By leaving an open gateway for participation, the Sakyong has given everyone a way to connect themselves to a major transmission important to Trungpa Rinpoche, the lineage of the Sakyongs of Shambhala, and the Tibetan Buddhist world at large. It doesn’t matter how much is offered. What matters is making a personal connection along with an aspiration for the dharma and all its teachers. In giving a gift, we help support His Emimnence, his monastery and these empowerments. In the bigger picture, we are nurturing the vajrayana, particularly the terma tradition. By sponsoring the Rinchen Terdzo we strengthen the tree that helped ripen Shambhala and the lineage of Sakyongs, the tree that supports the New Treasures of His Eminence Namkha Drimed Rinpoche, the tree that is a support for the all the terma traditions in the Tibetan tradition. Whatever we give and whatever part of the tree is closest to us, it’s best to link it with vast aspirations for peace and harmony in the world.
While I have written this for readers in Shambhala, I am aware that students of His Eminence and Jigme Rinpoche along with people outside any of these sanghas are reading this blog. I want to apologize to those of you from ‘away’ that this entry is mostly written to one group. At the same time, I want to encourage everyone outside Shambhala to make a connection if you feel an interest in furthering what is happening here.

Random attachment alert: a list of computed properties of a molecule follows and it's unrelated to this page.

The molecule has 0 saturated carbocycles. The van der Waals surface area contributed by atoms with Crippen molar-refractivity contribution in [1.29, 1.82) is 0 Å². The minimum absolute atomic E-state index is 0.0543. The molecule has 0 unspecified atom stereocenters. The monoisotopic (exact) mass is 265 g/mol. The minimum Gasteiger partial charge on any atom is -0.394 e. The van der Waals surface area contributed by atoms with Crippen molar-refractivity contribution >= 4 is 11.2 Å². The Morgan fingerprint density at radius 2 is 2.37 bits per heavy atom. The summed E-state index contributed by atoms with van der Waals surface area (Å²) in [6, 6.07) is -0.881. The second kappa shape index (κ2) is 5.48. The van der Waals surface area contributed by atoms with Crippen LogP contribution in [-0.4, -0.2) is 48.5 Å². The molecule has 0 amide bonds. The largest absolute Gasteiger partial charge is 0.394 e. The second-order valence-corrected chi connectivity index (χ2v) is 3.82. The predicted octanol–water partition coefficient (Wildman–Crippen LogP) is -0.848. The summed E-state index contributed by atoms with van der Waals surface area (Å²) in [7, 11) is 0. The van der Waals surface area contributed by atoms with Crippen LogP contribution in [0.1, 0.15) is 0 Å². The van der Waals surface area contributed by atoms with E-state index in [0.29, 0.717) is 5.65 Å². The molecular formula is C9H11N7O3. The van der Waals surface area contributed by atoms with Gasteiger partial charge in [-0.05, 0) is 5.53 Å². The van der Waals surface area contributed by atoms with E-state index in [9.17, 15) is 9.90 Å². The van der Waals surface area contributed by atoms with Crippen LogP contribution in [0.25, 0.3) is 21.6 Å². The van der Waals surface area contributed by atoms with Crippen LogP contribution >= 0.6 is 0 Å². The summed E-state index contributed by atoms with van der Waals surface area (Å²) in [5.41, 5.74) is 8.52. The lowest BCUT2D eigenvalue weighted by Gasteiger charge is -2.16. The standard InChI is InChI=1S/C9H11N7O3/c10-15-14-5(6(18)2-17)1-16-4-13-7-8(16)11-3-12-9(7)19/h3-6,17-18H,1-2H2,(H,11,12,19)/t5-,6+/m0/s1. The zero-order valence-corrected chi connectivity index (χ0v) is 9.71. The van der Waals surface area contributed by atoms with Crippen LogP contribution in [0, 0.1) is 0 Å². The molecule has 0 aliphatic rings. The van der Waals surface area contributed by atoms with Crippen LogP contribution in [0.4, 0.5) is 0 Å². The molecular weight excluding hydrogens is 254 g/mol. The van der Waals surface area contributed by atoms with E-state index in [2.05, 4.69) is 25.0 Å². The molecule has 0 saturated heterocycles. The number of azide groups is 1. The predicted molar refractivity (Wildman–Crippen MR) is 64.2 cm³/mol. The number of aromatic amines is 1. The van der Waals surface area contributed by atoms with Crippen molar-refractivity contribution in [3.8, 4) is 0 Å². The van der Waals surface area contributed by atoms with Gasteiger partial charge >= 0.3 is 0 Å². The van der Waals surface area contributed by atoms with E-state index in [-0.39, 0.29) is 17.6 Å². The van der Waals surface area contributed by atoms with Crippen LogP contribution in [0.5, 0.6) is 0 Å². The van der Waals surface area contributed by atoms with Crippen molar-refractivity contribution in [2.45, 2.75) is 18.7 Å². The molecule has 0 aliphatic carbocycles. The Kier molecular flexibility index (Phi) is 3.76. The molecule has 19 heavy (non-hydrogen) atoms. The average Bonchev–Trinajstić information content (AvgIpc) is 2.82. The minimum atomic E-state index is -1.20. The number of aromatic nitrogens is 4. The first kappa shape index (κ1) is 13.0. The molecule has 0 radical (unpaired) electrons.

If I had my wish, it would be that as many people as possible could give something, even it were just a cup of tea, to support this event. I feel like we are on a dock pulling a huge ship towards the West, a ship that holds all kinds of amazing teachers, teachings, and traditions. Every one of them provides some kind of support for the teachings of the Buddha to arise now in this world, in this time that so desperately cries for a bigger vision. Please lend a hand and an aspiration to mix our lives with the Rinchen Terdzo, a key part of the journey of the Shambhala and Tibetan Buddhism into the modern world.